• I suggested making a community-wide highfive bot but I think I just misunderstand highfive’s purpose. I thought something could prod a mentor to take a look at the code.
  • People are very happy with Clippy.
  • Our embedded+haskell friend suggested that people don’t get too monoculture with the style as it’s something he didn’t like about the Haskell community - though it’s somewhat required in the Haskell if you want some hope of getting performant code.

@grummfy (twitter) would like to start a Rust User Group for Belgium. Sounds like a good idea to me!

Package signing

Someone in the room asked if any core developers were in the room who could vouch for the public keys for Rust to be certain that it was the correct code. No core developers were there who could do that. This began a short discussion about the desire for package signing on crates.io.

Conclusion

Thanks to everyone for showing up and putting up with my inability to speak loudly (I had lost my voice on Friday). Thankfully, when the ball started rolling I didn’t have to talk much.

I thought that the group was polite and thoughtful. In the beginning it seemed like only a few people wanted to talk but then people warmed up to the discussion and I saw more and more hands going up from people who were speaking for the first time. I wish we had more time to keep the discussion going, but I think an hour is a good stopping point.

After the discussion in the room, people went into the hallway into groups and it seemed like a breakout session where people were in clusters talking with others about the topics they were interested in. So that seemed to work well.

Further work

At the end I asked if we should try to make a devroom track next year. There was a unanimous agreement by show of hands. Asking about various topics, it seemed that some were interested in web development and desktop, but what surprised me was how many embedded developers were interested in Rust. People also said they were very interested to hear tooling, ecosystem, and language talks.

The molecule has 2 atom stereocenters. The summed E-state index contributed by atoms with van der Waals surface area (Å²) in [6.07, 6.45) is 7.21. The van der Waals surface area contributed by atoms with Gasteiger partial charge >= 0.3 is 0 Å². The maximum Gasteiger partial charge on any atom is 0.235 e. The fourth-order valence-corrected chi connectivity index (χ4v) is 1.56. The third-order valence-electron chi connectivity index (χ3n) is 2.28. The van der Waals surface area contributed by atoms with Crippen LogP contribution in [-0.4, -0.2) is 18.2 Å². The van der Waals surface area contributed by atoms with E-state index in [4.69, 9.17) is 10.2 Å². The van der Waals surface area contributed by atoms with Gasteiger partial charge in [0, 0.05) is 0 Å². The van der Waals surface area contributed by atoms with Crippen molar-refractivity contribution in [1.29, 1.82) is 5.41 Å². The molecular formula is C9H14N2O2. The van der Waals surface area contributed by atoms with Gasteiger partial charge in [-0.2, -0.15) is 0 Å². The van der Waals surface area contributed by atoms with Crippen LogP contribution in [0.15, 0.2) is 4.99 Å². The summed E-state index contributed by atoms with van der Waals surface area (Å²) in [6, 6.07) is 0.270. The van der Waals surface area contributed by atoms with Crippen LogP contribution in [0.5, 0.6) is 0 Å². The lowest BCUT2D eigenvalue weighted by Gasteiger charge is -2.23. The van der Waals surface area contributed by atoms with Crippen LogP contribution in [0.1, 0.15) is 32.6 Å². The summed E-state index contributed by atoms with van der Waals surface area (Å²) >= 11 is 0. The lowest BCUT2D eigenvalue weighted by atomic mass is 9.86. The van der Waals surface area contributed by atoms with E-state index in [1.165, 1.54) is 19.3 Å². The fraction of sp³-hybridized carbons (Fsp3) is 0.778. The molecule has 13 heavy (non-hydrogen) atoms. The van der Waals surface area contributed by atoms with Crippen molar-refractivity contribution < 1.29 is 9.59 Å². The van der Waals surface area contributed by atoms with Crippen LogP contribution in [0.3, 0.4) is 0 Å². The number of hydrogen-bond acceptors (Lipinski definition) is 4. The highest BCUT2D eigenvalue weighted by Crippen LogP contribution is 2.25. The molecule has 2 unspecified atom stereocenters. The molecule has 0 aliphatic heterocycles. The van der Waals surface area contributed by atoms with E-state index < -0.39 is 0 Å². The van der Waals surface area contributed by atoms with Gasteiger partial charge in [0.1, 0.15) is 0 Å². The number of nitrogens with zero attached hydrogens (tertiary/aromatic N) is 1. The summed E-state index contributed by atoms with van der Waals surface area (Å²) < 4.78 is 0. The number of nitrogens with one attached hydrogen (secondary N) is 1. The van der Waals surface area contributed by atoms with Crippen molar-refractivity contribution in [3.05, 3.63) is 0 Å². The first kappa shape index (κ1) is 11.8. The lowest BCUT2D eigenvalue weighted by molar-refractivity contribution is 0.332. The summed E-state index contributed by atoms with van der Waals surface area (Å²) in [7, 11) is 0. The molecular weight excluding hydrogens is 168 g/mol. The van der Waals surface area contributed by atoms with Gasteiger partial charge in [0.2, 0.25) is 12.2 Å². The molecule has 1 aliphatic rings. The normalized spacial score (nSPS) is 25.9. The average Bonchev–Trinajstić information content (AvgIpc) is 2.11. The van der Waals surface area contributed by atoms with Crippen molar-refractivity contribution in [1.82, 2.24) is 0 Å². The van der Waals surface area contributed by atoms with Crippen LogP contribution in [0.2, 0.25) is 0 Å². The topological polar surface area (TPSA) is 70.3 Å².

I am normally involved in the HPC, Big Data, and Data Science devroom (which was also a big success; maybe too big…) so I don’t imagine FOSDEM will take too kindly of me trying to get two devrooms in. I can’t guarantee that I will be able to be involved much. I’d like to continue helping to facilitate the community but I don’t think I can run the devroom. If you’re interested in doing it, @josh would like to help, and @lucab suggested that CoreOS is happy to contribute in some ways.

##Postscript
I tried to write this from memory and my poor notes and a picture of the board I took when everyone left. I tried to describe the interaction I saw but if I misrepresented or misattributed your comments or questions, please let me know.


#2

In the platforms / targets supported by rustc some (with gnu in the name) use glibc and some (with musl in the name) use musl libc. Currently, the former always dynamically link glibc and the latter always statically link musl. Someone in the room mentioned ongoing work to decouple the choice of libc from the choice of how it is linked. This would enable using Rust with dynamically-linked musl, which in turn would enable using dlopen with Rust+musl.


#3

Thanks for initiating the BoF session and thanks for the writeup.


#4

Another topic I forgot to add:

Embedded developers want assurances that their software will build in 10 years. This means they can’t rely on Cargo because it might not exist. They want to mirror cargo or otherwise vendor crates. Firefox already vendors crates because it is a hard requirement that Firefox should be able to be built offline.


#5

This means they can’t rely on Cargo because it might not exist.

That Cargo does not exist or that the registry (crates.io) does not exist?


#6

That crates.io does not exist, sorry.


#7

Yes, count me in! I’ve been wanting to attend some Rust meetups for some time now but they are just too far away at the moment.